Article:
U.S. GDP grew 6.5% in the second quarter driven by personal spending, exports, and state/local government spending. Although the gain was strong, it was less than most estimates. The numbers are still a bit skewed since the economy collapsed 31.4% in the second quarter of 2020 before bouncing back 33.4% in the subsequent quarter. The economy has now surpassed its pre-pandemic level, but forecasts for 3rd quarter GDP growth have dropped from 7% in June to 3.1% in October due to the impact of the Delta variant, fiscal stimulus waning, and rising prices. After raising their estimates last quarter, the Fed lowered their full year 2021 GDP forecast from 7.0% in June to 5.9% in September and raised the 2022 forecast to 3.8%. The primary driver of U.S. growth over the next year will mirror the improvement in health. The number of cases should continue to decline as the fourth pandemic wave recedes – at least until people head indoors during the colder months.
The Conference Board reported that consumer confidence fell for the third straight month in September as the spread of Covid and inflation concerns weighed on consumers. Meanwhile, the U of Michigan’s Consumer Sentiment Index dropped to 71 in September from 85.5 in June and well below February 2020’s comparable reading above 100. Bottlenecks in global supply chains made it difficult for businesses to keep up with demand for many goods which resulted in lower inventories. Restocking inventories will take time as Delta has hindered manufacturing and shipping activity in key economies around the world. The ISM Manufacturing Index increased to 61.1 in September, up for a second straight month, although factories experienced longer delays in raw material deliveries and higher prices. Auto sales have recovered from pandemic lows, but production has slowed due to shortages of key parts such as semiconductor chips.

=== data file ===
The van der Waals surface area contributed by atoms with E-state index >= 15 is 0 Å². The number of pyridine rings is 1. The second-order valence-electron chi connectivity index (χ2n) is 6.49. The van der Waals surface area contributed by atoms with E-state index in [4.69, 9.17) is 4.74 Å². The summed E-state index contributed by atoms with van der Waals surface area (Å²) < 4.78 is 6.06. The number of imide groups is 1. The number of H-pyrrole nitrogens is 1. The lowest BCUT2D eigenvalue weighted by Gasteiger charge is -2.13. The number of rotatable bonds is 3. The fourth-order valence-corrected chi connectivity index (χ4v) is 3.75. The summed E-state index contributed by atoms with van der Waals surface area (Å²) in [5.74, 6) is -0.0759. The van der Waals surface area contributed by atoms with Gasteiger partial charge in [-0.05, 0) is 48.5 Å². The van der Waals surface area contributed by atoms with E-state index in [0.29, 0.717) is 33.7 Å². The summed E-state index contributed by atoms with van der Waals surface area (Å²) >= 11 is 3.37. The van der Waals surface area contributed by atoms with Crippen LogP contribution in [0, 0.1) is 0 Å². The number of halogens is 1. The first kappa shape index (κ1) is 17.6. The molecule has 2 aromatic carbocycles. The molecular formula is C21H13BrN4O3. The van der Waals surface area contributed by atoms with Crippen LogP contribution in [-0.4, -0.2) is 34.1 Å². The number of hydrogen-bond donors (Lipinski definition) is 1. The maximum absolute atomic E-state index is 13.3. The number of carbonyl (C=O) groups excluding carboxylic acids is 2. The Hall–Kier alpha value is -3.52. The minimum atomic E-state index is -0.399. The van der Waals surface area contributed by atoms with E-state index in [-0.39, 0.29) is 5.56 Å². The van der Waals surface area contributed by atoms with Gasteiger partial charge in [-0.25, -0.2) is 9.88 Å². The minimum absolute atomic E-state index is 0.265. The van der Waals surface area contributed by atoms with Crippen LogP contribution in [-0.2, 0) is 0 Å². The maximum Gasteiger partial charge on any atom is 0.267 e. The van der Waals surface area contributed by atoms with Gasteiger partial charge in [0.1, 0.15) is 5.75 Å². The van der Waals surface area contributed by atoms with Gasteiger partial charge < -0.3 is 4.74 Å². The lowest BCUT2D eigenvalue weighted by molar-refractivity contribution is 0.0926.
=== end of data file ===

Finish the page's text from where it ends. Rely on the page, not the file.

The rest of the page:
The U.S. economy created 194,000 jobs in September, the fewest in the past nine months. Nonfarm payrolls grew a revised 366,000 in August, down from 962,000 in July and 1.05 million in June. The unemployment rate is 4.8%, up from 3.5% in February 2020, but down from 14% in April 2020. The participation rate has dropped since the start of the pandemic from 63.3% to 61.6% - this translates to 4.3 million fewer workers. Economists thought that school re-openings, expiring unemployment benefits, and lower Delta cases would raise the number of available workers. The reasons for labor shortages include a lack of affordable daycare, a reduction in immigrant workers, federal relief payments, a trend to become self-employed, fear of Covid, and an acceleration in retirements. The Fed is watching the unemployment rate to decide how long to keep short- term interest rates low so slowing job growth could affect the timing of Fed tightening.
The S&P Case-Shiller Home Price Index rose 19.7% in the year ended in July, the highest annual rate since the index started in 1987. Low inventory is a key factor for the price increase as the number of homes for sale remains below typical levels and has sparked bidding wars for some properties. The strong economic position of high-wage remote workers and low mortgage rates have helped housing demand. Recently, higher prices seem to be slowing the market as some buyers are stepping back. The National Association of Realtors recently reported that existing home sales declined 2% in August from July to 5.88 million homes. That is still well above the 3.9 million sales in May 2020, but down from 6.7 million in October 2020. Data on new single-family homes and housing permits shows a similar downward trend.
The outlook for the European economy looks brighter than expected in spring. Falling numbers of new